During his presidential campaign, Donald Trump said that he supported medicinal marijuana. He also said that the legalization of cannabis for adults should be left to the states to decide.

So, what did Attorney General Jeff Sessions do Thursday — three days after recreational pot became legal in California?

The war-on-drugs crusader reversed the Cole Memo, the Obama-era policy that basically told federal prosecutors not to pursue marijuana cases against dealers and growers who abided by state regulations.

Writes John Hudak of the Brookings Institution:

“Has the policy been perfect? No. Of course, no policy is. However, the Cole Memo did provide a system by which cannabis was no longer sold only by unregulated dealers and/or drug cartels. It provided safeguards and promoted the testing of products. It put states on notice to develop robust regulatory systems. It allowed an industry to move out of the shadows and into a system that taxed and regulated its products.”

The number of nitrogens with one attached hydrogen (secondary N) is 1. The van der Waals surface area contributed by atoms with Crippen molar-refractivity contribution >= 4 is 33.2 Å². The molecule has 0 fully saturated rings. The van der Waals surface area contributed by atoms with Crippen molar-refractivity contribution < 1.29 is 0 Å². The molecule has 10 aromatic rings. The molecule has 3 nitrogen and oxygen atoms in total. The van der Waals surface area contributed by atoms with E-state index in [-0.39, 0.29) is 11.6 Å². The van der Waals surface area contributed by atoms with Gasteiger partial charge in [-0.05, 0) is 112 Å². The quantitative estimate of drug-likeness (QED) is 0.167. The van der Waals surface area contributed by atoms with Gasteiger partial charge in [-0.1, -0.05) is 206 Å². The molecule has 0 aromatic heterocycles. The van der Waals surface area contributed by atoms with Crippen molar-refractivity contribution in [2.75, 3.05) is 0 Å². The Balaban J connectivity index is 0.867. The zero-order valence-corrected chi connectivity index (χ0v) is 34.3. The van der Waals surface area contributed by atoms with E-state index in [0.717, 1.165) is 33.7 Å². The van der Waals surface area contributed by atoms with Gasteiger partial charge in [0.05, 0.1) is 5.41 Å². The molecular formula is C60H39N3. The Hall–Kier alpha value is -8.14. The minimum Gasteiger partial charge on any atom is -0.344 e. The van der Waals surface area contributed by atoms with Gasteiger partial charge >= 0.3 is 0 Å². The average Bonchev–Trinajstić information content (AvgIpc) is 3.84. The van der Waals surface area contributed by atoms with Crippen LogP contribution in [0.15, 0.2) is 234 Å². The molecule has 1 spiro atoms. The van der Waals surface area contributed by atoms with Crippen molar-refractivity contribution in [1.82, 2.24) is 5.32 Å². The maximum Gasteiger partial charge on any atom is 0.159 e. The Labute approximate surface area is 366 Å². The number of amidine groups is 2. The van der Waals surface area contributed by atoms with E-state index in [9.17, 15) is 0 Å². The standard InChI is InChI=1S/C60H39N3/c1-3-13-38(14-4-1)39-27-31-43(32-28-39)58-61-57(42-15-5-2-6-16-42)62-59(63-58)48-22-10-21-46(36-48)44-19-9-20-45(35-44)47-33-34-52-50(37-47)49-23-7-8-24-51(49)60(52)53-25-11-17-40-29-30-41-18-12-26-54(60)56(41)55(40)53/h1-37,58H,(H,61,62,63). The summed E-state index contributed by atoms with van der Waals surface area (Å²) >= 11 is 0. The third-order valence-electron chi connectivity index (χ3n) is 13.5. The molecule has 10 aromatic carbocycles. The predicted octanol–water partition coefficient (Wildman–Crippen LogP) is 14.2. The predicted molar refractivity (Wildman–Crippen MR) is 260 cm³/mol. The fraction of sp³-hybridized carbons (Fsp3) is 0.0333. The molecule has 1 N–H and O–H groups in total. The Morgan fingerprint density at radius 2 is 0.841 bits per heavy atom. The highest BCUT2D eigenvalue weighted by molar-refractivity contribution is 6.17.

Sessions: Marijuana Is a Dangerous Drug

It’s too early to know if Sessions is serious about wiping out legalized marijuana in the states that have approved it or merely rattling his saber. Here’s what he said in a statement: “It is the mission of the Department of Justice to enforce the laws of the United States, and the previous issuance of guidance undermines the rule of law.”

In his memo to United States attorneys, Sessions called the earlier policy “unnecessary” and pointed to federal laws that “reflect Congress’s determination that marijuana is a dangerous drug and that marijuana activity is a serious crime.”

Sometime in his youth, Sessions must have watched the movie “Reefer Madness” and believed it.

As Hudak points out, public support for cannabis is at an all-time high. In fact, according to the latest polling from Gallup, 64% of Americans support legalizing cannabis for adult use.

You can read Hudak’s column on Sessions’ decision here.

 

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